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How to strengthen your resume

publication date: Aug 30, 2017
author/source: Dana Taylor

It’s beneficial to present your resume as an advertisement. Can you compel the person viewing it to invest in you? The format, style and content are all important aspects that should give prominence to the skills you possess. Engaging in proper resume habits will ensure you are given a chance to land your dream job.

Format There are three resume formats - chronological, functional and combination. When choosing your format, think about the role you are applying for and whether you want your work history or skills to be of focus.

Chronological is the most popular format. It lists your work experiences sequentially (most recent first) and may either highlight career progression or job-hopping habits. The functional format provides, in detail, each role with descriptions. This format is usually used if want to display your skills versus work history, if you have not been consistently employed, or if you are changing your field of work. Combination is both chronological and functional collectively, as it displays both chronological work history and proficiencies.

Style Your layout is important. Procure a layout that is simplistic, yet modern, original and eye-catching. A format enabling more ‘white space’ is more pleasing, visually. Your font should be black, sized at 10 (not too large or small), and the typeface, margins, line spacing and overall format should remain consistent. Limiting over-usage of bolds, underlines, capitalization, and italics allows for an easier read. It is better to keep your resume one to two pages long. As you know, having a busy and uninformative resume may exhaust the hiring manager, leaving you at a disadvantage.

Content Grammar is critical. Edit for clarity, conciseness and target the exact role you are applying for, as broad resumes are noticeable and show you are not serious about the role. Have a friend look your resume over or edit yourself, twice, with paper and pen.

Substances to include are relevant skills, work experiences, education, internships/special training, awards and professional memberships. Since you are applying to non-profits, exposing your volunteerism is definitely a good idea, as it proves you are active and may spark interest/give sight to the relevant causes you are mostly passionate about. Including a job objective is optional and considered risky, unless you are clear about what you want and that it matches the employers’ needs. Also, adding photographs, your age and references are not needed, except if requested and if you truly believe such will expedite the process. An ‘other interests’ section should be avoided unless it is professional, useful and coincides / proves why the job should be for you.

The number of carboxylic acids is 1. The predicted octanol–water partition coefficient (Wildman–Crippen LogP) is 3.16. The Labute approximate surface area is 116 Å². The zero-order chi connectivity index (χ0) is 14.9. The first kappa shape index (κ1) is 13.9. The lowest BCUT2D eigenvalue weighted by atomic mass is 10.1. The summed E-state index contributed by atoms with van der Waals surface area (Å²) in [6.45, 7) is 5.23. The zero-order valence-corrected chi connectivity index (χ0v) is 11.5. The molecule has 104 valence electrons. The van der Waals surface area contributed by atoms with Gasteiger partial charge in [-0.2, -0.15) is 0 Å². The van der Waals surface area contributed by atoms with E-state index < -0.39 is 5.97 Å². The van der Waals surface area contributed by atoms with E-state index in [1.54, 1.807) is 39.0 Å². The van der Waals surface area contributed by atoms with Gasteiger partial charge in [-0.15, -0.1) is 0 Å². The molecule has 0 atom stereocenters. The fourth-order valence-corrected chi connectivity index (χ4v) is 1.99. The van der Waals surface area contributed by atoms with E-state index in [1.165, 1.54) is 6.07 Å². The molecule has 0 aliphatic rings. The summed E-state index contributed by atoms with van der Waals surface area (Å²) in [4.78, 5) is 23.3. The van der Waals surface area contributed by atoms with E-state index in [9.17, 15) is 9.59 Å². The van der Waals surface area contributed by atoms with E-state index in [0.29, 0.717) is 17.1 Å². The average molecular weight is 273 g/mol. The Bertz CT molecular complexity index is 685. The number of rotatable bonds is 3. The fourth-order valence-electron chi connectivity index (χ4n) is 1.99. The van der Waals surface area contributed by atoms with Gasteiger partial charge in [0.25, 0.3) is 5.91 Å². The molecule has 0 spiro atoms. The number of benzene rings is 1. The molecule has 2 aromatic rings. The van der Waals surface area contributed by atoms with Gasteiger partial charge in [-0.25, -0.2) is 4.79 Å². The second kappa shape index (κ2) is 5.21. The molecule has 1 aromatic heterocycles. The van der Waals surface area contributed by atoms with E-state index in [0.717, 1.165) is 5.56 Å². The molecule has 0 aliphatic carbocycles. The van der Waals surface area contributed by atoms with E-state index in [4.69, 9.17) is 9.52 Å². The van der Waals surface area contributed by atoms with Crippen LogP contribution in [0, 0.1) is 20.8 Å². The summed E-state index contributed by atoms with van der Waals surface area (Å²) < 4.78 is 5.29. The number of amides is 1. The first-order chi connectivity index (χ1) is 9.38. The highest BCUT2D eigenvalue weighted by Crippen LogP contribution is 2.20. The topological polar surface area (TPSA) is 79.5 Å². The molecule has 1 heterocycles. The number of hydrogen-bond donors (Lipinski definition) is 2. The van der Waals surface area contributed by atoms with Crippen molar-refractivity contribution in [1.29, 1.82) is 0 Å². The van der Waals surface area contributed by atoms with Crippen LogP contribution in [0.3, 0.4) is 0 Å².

Use your experiences to portray exactly how you will be an asset the charities’ culture. What did you do for the charity you worked at? Specifically, did you accomplish anything meaningful? For instance, did you go over the fundraising goal consecutively or successfully organized a special event, while managing a large team of volunteers? State these, as it could help you win over the hiring manager. Add quantitative data to this area if possible. If you can’t think of anything, draw up statements from previous performance reviews, such as your perfect attendance record or being a great trainer to new workers.

Key Words Why not increase your chances of being selected by strengthening your resume by including specific words? Remember to use past tense if the position is not current and to pack your resume with action words. Below are great words to include on your resume or to incorporate in conversations when interacting with prospective employers.

Accelerated Achieved Advocated Analyzed Attained Balanced Budgeted Campaigned Capitalized Cultivated Devised Eliminated Endorsed Enhanced Established Exceeded Excelled Executed Facilitated Fundraised Gained Generated Implemented Improved Influenced Instructed Maintained Mastered Maximized Motivated Negotiated Organized Outperformed Oversaw Planned Prioritized Processed Restructured Revitalized Revised Secured Solicited Specialized Strategized Strengthened Succeeded Surpassed Sustained Systemized Transformed Translated Upgraded

If you’re stumped, see a resume specialist – they do exist and help!

Dana Taylor has an extensive background in Social Services and is currently an Associate of Charity Careers Canada. She understands the challenges and opportunities of seeking a successful career placement position.

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